When Doris Dangerfield saw a body in front of her Cherry Hill home early Wednesday, she called to her 21-year-old son, Angelo, who she believed was in his bedroom sleeping, to have him check things out.
There was no reason to think that it was Angelo lying on the sidewalk. Involved in various youth leadership programs and due at work soon for his apprenticeship with the city housing department, Angelo Dangerfield was a model for his peers, a Southwestern High School graduate always willing to lend a helping hand and determined to better himself.
But after slipping a pair of shoes on, his 55-year-old mother got to the front door just in time to see police rolling over the body of her son, who had been shot in the chest while walking his pit bull, Princess.
"My son didn't have to die," she said Wednesday while choking back tears.
City police were investigating the fatal shooting, which took place just before 6 a.m. in the 2800 block of Spelman Road. Closed-circuit camera footage from the neighborhood shows Dangerfield walking the dog, a morning ritual. By the time the camera pans around, he is on the ground. When officers arrived, Princess was running in circles around his body.
Agent Donny Moses, a police spokesman, said detectives had no witnesses and knew of no motive, and confirmed that Dangerfield did not have prior contacts with police.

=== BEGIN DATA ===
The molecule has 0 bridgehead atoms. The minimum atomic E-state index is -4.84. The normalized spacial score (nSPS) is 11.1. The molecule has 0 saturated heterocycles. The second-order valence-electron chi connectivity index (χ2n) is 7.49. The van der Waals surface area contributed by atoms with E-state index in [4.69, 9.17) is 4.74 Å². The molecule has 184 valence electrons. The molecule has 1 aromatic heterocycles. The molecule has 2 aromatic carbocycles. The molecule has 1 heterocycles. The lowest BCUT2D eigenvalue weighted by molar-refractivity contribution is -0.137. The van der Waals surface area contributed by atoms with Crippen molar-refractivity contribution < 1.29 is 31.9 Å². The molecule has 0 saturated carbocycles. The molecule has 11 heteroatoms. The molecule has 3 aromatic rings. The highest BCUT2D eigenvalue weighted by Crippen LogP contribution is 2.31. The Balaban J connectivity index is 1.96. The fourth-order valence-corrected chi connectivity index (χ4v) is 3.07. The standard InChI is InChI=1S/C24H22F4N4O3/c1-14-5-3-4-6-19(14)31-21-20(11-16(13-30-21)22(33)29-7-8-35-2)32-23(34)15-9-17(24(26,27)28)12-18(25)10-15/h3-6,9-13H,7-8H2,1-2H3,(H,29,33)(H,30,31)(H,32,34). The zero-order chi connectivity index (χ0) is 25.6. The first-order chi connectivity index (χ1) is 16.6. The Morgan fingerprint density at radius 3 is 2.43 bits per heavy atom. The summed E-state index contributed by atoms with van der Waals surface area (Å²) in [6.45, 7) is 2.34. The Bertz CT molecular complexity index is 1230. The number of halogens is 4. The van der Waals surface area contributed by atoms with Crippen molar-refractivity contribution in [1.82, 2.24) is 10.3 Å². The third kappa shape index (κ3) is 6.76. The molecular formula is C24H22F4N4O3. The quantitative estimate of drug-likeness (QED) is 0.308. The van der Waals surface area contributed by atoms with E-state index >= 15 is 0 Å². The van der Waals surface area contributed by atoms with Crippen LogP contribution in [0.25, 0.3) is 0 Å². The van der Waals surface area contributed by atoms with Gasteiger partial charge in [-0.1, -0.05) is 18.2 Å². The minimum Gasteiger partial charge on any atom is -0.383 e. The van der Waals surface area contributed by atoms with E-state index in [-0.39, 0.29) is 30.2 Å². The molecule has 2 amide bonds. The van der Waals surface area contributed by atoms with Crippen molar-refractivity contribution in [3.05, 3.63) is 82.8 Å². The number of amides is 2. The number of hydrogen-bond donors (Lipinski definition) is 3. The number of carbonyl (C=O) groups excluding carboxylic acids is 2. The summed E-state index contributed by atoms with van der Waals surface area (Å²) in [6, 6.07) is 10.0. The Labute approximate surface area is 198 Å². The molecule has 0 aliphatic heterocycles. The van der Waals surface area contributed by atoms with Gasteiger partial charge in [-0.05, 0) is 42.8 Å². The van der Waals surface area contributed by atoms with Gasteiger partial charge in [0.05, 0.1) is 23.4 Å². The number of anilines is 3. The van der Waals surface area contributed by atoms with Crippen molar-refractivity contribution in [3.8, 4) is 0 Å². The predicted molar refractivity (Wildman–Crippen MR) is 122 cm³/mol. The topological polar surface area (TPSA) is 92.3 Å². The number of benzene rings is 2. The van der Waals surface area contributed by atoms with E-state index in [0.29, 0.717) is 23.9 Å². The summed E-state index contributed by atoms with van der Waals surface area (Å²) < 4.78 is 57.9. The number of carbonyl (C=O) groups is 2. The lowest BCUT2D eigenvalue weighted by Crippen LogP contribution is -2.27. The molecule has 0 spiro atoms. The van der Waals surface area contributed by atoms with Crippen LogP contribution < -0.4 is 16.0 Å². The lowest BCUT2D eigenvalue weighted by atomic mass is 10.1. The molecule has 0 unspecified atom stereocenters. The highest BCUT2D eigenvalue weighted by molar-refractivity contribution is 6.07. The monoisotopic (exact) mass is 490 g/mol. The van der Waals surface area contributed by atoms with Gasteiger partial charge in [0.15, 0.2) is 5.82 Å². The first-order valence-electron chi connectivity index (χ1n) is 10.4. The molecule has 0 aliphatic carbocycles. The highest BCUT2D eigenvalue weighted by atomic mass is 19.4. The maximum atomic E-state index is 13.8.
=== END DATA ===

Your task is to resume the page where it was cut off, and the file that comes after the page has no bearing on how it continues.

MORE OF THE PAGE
"From all accounts, he was a good, hard-working kid who went to work, went to church," Moses said.
At his home in the Cherry Hill Homes public housing development, family and friends were also searching for answers. Cousin Shawanda Rawlings thumbed through a folder stuffed with certificates and awards, some from anti-drug workshops and a Johns Hopkins University Inventors of the Future program, that Dangerfield had amassed over the years.
"He literally touched people's lives," said Dangerfield's sister, Stacey Rawlings, 39.
As she spoke, a worker from Safe Streets, a violence intervention program, was inside the home comforting people and warning against retaliation. Safe Streets recently led a community march in Cherry Hill after a teenage girl was struck with a stray bullet while doing her homework.
"You all right? You look mad," the worker said to one of Dangerfield's friends. "We don't need anyone else getting hurt."
Shirley Foulks, a Cherry Hill community leader, knew Dangerfield through the Cherry Hill 4-H Teen Corps Club and her Future Leaders in Training program. He volunteered to mentor younger members of the community and tried to steer his classmates toward similar opportunities.
"He was a good kid; he wasn't a gang-banger or a drug dealer," said Foulks, who this past summer was hit with a stray bullet as she sat in her home. "He was an ideal young man."
Dangerfield was working with the Baltimore housing department through its "Step Up" program, which provides hands-on training in building and rehabilitating local construction projects.
Construction wasn't his preferred occupation; he aspired to go to college and was fascinated with music and sound engineering, hoping to parlay that interest into a job. Relatives said he was sometimes frustrated that his dreams weren't panning out the way he envisioned.
His family's grief turned to frustration when they talked about the neighborhood, which has seen three fatal shootings this year.
"People need to stop sitting around, watching the neighborhood dwindle down," said Shawanda Rawlings. "This is where you live. There's got to be somebody that knows something."
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